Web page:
The Owens Valley has an interesting history. Essentially, Los Angeles, the city, took all its water for itself. It is also where the Manzanar Concentration Camp interred thousands of Japanese American citizens during the dark and scary days of World War II. While not the horrific camps of the German Nazis, these internment camps were still horrors in their own right, and a blight on America’s history of human rights.
We spent a day in Bodie, California, a silver-mining ghost town in the middle of the high desert in northern California off Hwy. 395. It’s a photographer’s paradise, a state park, and a place with a very interesting history. The dry air keeps it preserved – as preserved as it can be – and the drive out is lonely.
This is a telescopic shot from the shore of Parker Lake in the Eastern Sierra. Taken in mid-August, the ice and snow is still visible from the winter before. We were up around 9000 feet (guestimate), but the snow field and waterfall are certainly far higher than that.
We spent the last week up in the area of Mammoth Lakes, located on the eastern slope of the Sierras, up Highway 395. Can you believe I have never been up that road?!?
We hiked and ate and took pictures and saw the sites. The weather was superb. We had to adjust from living at 800 feet above sea level to going up to 8000 feet and higher – shortness of breath (SOB!), dry eyes and nose, and so on. We got comfortable at 8000, but moving up, like in walking uphill, became a challenge at times, so we would rest and then continue. This gave for a lot of wonderful opportunities to look around, take in a breath of sage and pine, and snap away.
This view of Mono Lake is from the Parker Lake Trail, and is created from a montage of about 8 images. Click on the image for a bigger version.
These weeds – oat grass? – are typical grasses in open areas of southern California. The seed heads are sharp and stick into your socks and shoes and work their way in. Pity the poor dog who doesn’t get these removed . . . Mother Nature’s way to ensure a new generation is propagated someplace!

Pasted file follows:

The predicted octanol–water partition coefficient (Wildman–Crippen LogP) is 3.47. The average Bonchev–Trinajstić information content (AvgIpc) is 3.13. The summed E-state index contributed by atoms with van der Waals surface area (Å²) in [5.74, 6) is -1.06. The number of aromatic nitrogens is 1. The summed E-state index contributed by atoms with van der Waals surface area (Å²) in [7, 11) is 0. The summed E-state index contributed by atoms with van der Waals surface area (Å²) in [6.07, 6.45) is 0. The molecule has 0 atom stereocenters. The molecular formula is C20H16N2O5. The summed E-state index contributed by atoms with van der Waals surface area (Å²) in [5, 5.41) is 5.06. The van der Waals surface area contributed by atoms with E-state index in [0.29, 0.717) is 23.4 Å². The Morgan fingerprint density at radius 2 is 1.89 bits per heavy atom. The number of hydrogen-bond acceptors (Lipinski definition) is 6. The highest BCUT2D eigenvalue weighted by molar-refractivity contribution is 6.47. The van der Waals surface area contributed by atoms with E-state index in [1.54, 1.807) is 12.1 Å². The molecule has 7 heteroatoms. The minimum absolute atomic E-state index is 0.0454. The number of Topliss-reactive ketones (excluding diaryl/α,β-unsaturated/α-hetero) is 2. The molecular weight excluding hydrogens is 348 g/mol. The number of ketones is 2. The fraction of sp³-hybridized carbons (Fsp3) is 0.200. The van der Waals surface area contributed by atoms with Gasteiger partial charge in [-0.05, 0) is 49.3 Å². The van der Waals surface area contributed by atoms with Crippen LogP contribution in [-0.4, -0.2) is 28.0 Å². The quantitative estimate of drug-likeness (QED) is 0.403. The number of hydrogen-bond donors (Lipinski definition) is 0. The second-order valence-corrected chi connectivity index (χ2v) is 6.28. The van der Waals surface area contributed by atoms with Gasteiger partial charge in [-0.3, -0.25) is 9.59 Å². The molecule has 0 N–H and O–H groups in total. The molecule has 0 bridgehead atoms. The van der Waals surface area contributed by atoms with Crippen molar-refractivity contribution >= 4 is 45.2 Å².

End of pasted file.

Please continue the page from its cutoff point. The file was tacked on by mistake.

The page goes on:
While this is a pretty bleak looking landscape, it also shows you how the heat of summer dries the winter grasses. One match, and whoosh! Too many fires already in California.
Taken with Velvia 100 film in a pre-WW2 Welta Weltur folder, 6×4.5. While out with the camera, it popped open twice – I had jerry-rigged a strap for it but if obviously didn’t work too well! The film was processed in C41 as a result at the local photo shop – to pay more for slide film and potentially nothing seemed ridiculous – so it was cross-processed. I was quite pleased to see a few out of the 16 survived. A bit of work made this picture salvageable. Below is the original cross-processed image, and then a variant in black and white.
Oh, how much easier it would have been to get the view by road! Instead, a steady uphill slog of about a mile, with twists and turns and changing views. The pool of water in the distance is a reservoir, and it looks pretty good from here. Others in the area could be dried out in four years, and then what will we do for water? Even now, with rain in the forecast, California is still suffering from the effects of a long drought and poor water regulation. And climate change.